Returning to Mauliola & Mo‘olelo:
Overcoming Traumas of Sand Island with Narratives from the Past
Returning to Mauliola & Mo‘olelo: Overcoming Traumas of Sand Island with Narratives from the Past
University of Hawaii at Manoa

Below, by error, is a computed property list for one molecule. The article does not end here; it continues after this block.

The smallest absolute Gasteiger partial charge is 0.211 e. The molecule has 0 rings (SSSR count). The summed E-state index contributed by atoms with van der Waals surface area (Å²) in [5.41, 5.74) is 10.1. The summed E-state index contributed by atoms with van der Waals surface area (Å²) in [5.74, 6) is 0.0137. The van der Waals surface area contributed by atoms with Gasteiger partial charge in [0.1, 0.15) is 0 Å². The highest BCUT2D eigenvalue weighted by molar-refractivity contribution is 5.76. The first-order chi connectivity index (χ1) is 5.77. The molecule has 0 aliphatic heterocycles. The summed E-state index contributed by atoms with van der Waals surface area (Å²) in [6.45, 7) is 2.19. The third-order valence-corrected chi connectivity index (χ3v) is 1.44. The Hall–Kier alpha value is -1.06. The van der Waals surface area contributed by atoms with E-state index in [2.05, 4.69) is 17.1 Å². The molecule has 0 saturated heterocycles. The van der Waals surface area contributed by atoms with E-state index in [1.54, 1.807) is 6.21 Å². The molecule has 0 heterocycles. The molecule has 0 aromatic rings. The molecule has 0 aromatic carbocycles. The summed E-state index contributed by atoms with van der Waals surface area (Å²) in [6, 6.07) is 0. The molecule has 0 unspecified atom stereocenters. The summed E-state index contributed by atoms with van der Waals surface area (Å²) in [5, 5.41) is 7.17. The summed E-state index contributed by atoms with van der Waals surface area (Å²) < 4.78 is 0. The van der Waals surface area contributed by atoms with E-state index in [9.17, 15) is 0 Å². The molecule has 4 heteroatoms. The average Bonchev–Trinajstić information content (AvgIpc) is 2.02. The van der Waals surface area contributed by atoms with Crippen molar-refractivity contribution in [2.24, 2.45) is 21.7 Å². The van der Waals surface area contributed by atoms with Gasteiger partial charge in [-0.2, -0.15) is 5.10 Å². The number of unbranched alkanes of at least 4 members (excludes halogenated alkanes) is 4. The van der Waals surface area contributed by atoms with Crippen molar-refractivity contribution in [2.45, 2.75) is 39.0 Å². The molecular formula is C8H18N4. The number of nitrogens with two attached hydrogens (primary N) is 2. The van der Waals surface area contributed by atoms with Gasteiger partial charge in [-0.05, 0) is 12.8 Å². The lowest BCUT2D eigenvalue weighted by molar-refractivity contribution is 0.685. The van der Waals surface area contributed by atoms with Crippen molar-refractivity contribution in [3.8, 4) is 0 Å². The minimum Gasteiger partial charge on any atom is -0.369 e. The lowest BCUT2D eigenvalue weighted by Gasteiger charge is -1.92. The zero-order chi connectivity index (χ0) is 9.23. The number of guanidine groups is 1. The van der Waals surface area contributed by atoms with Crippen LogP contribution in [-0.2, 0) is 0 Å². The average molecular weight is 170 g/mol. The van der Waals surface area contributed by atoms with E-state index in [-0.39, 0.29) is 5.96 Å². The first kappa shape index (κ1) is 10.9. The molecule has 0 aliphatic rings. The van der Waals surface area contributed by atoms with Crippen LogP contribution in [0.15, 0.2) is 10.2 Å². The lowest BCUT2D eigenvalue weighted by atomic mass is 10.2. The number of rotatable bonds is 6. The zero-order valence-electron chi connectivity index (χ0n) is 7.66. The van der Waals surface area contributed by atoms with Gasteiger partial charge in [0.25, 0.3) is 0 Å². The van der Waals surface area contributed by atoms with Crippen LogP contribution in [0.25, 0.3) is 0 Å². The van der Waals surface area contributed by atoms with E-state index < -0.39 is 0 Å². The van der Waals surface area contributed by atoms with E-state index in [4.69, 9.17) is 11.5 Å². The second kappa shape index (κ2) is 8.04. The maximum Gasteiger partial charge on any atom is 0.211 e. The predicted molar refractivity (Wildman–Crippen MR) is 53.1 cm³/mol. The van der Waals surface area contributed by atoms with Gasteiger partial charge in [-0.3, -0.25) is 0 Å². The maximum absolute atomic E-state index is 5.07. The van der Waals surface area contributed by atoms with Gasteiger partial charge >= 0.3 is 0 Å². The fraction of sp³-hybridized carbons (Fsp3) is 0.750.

With the continually expanding settler colonial presence and a growing capitalist- centric economy in Hawai‘i, relationships between Kānaka ‘Ōiwi (Native Hawaiians) and ‘āina (anyone who feeds emotionally, spiritually, or physically) are becoming increasingly threatened, regardless of whether they are conscious of the fact or not. This paper analyzes the modes through which this settler colonial system has dirtied or traumatized the abundant waters of Hawai‘i by examining the mo‘olelo (story, history) of Mauliola or Sand Island, wading through a history of disease, war, and contamination. To resist these themes centered on isolation, this project also explores methods of healing that aim to restore not only our relationship with ‘āina but also ‘āina’s ea—their breath, life, and sovereignty.
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